Internal representation details

This chapter explains how UFL forms and expressions are represented in detail. Most operations are mirrored by a representation class, e.g., Sum and Product, which are subclasses of Expr. You can import all of them from the submodule ufl.classes by

from ufl.classes import *

Structure of a form

Each Form owns multiple Integral instances, each associated with a different Measure. An Integral owns a Measure and an Expr, which represents the integrand expression. The Expr is the base class of all expressions. It has two direct subclasses Terminal and Operator.

Subclasses of Terminal represent atomic quantities which terminate the expression tree, e.g. they have no subexpressions. Subclasses of Operator represent operations on one or more other expressions, which may usually be Expr subclasses of arbitrary type. Different Operators may have restrictions on some properties of their arguments.

All the types mentioned here are conceptually immutable, i.e. they should never be modified over the course of their entire lifetime. When a modified expression, measure, integral, or form is needed, a new instance must be created, possibly sharing some data with the old one. Since the shared data is also immutable, sharing can cause no problems.

General properties of expressions

Any UFL expression has certain properties, defined by functions that every Expr subclass must implement. In the following, u represents an arbitrary UFL expression, i.e. an instance of an arbitrary Expr subclass.


u.operands() returns a tuple with all the operands of u, which should all be Expr instances.


u.reconstruct(operands) returns a new Expr instance representing the same operation as u but with other operands. Terminal objects may simply return self since all Expr instance are immutable. An important invariant is that u.reconstruct(u.operands()) == u.


u.cell() returns the first Cell instance found in u. It is currently assumed in UFL that no two different cells are used in a single form. Not all expression define a cell, in which case this returns None and u is spatially constant. Note that this property is used in some algorithms.


u.shape() returns a tuple of integers, which is the tensor shape of u.


u.free_indices() returns a tuple of Index objects, which are the unassigned, free indices of u.


u.index_dimensions() returns a dict mapping from each Index instance in u.free_indices() to the integer dimension of the value space each index can range over.


str(u) returns a human-readable string representation of u.


repr(u) returns a Python string representation of u, such that eval(repr(u)) == u holds in Python.


hash(u) returns a hash code for u, which is used extensively (indirectly) in algorithms whenever u is placed in a Python dict or set.

u == v

u == v returns true if and only if u and v represents the same expression in the exact same way. This is used extensively (indirectly) in algorithms whenever u is placed in a Python dict or set.

About other relational operators

In general, UFL expressions are not possible to fully evaluate since the cell and the values of form arguments are not available. Implementing relational operators for immediate evaluation is therefore impossible.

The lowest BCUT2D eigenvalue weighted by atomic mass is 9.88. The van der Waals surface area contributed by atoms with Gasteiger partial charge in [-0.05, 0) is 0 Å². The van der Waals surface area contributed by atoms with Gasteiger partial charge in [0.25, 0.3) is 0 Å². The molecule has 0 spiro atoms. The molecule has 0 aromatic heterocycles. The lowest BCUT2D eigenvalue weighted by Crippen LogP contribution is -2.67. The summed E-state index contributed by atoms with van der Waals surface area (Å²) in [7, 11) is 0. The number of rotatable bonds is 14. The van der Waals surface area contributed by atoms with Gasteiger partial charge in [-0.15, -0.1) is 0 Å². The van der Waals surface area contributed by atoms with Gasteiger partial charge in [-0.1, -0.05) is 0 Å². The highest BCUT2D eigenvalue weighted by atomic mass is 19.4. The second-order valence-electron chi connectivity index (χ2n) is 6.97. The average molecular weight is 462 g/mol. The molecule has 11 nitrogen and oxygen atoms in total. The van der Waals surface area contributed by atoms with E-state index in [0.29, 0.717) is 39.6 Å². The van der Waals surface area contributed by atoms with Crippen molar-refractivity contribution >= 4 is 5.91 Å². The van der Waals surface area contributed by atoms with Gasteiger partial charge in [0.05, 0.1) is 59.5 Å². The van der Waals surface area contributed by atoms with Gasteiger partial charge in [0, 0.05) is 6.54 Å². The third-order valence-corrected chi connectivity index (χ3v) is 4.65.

Overloading relational operators as a part of the form language is not possible either, since it interferes with the correct use of container types in Python like dict or set.


All finite element classes have a common base class FiniteElementBase. The class hierarchy looks like this:

TODO: Class figure. .. TODO: Describe all FiniteElementBase subclasses here.


All Terminal subclasses have some non-Expr data attached to them. ScalarValue has a Python scalar, Coefficient has a FiniteElement, etc.

Therefore, a unified implementation of reconstruct is not possible, but since all Expr instances are immutable, reconstruct for terminals can simply return self. This feature and the immutability property is used extensively in algorithms.


All instances of Operator subclasses are fully specified by their type plus the tuple of Expr instances that are the operands. Their constructors should take these operands as the positional arguments, and only that. This way, a unified implementation of reconstruct is possible, by simply calling the constructor with new operands. This feature is used extensively in algorithms.

Extending UFL

Adding new types to the UFL class hierarchy must be done with care. If you can get away with implementing a new operator as a combination of existing ones, that is the easiest route. The reason is that only some of the properties of an operator is represented by the Expr subclass. Other properties are part of the various algorithms in UFL. One example is derivatives, which are defined in the differentiation algorithm, and how to render a type to the dot formats. These properties could be merged into the class hierarchy, but other properties like how to map a UFL type to some ffc or dolfin type cannot be part of UFL. So before adding a new class, consider that doing so may require changes in multiple algorithms and even other projects.